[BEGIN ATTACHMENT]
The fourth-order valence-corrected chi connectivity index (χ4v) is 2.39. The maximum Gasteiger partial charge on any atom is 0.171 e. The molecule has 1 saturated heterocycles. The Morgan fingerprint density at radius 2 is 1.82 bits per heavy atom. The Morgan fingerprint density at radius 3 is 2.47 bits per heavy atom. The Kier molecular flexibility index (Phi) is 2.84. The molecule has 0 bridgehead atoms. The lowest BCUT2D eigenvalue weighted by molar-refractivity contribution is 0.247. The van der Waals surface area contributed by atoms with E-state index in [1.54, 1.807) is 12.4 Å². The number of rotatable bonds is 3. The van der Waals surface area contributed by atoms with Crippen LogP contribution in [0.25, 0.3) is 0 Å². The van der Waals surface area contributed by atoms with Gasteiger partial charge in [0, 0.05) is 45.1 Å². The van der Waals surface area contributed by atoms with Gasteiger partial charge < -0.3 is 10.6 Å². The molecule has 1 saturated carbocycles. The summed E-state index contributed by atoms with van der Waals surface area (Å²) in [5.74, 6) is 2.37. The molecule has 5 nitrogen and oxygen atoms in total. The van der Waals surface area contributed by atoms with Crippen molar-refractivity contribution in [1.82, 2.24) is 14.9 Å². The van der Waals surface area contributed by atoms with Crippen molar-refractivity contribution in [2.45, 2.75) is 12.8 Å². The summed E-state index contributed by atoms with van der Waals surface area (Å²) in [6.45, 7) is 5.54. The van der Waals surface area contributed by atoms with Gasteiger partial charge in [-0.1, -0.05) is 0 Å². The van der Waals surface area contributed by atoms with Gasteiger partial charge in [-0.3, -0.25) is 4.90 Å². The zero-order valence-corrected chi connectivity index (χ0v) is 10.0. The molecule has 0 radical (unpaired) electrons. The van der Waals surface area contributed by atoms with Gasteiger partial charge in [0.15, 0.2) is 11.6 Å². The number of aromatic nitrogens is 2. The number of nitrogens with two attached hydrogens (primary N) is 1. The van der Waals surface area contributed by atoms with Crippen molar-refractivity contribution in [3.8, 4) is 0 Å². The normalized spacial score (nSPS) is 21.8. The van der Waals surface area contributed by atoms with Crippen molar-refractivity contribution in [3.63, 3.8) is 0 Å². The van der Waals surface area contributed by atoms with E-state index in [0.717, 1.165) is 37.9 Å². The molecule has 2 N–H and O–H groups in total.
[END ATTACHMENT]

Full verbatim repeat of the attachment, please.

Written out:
The fourth-order valence-corrected chi connectivity index (χ4v) is 2.39. The maximum Gasteiger partial charge on any atom is 0.171 e. The molecule has 1 saturated heterocycles. The Morgan fingerprint density at radius 2 is 1.82 bits per heavy atom. The Morgan fingerprint density at radius 3 is 2.47 bits per heavy atom. The Kier molecular flexibility index (Phi) is 2.84. The molecule has 0 bridgehead atoms. The lowest BCUT2D eigenvalue weighted by molar-refractivity contribution is 0.247. The van der Waals surface area contributed by atoms with E-state index in [1.54, 1.807) is 12.4 Å². The number of rotatable bonds is 3. The van der Waals surface area contributed by atoms with Crippen LogP contribution in [0.25, 0.3) is 0 Å². The van der Waals surface area contributed by atoms with Gasteiger partial charge in [0, 0.05) is 45.1 Å². The van der Waals surface area contributed by atoms with Gasteiger partial charge < -0.3 is 10.6 Å². The molecule has 1 saturated carbocycles. The summed E-state index contributed by atoms with van der Waals surface area (Å²) in [5.74, 6) is 2.37. The molecule has 5 nitrogen and oxygen atoms in total. The van der Waals surface area contributed by atoms with Crippen molar-refractivity contribution in [1.82, 2.24) is 14.9 Å². The van der Waals surface area contributed by atoms with Crippen molar-refractivity contribution in [2.45, 2.75) is 12.8 Å². The summed E-state index contributed by atoms with van der Waals surface area (Å²) in [6.45, 7) is 5.54. The van der Waals surface area contributed by atoms with Gasteiger partial charge in [-0.1, -0.05) is 0 Å². The van der Waals surface area contributed by atoms with Gasteiger partial charge in [-0.3, -0.25) is 4.90 Å². The zero-order valence-corrected chi connectivity index (χ0v) is 10.0. The molecule has 0 radical (unpaired) electrons. The van der Waals surface area contributed by atoms with Gasteiger partial charge in [0.15, 0.2) is 11.6 Å². The number of aromatic nitrogens is 2. The number of nitrogens with two attached hydrogens (primary N) is 1. The van der Waals surface area contributed by atoms with Crippen molar-refractivity contribution in [3.8, 4) is 0 Å². The normalized spacial score (nSPS) is 21.8. The van der Waals surface area contributed by atoms with Crippen molar-refractivity contribution in [3.63, 3.8) is 0 Å². The van der Waals surface area contributed by atoms with E-state index in [0.717, 1.165) is 37.9 Å². The molecule has 2 N–H and O–H groups in total.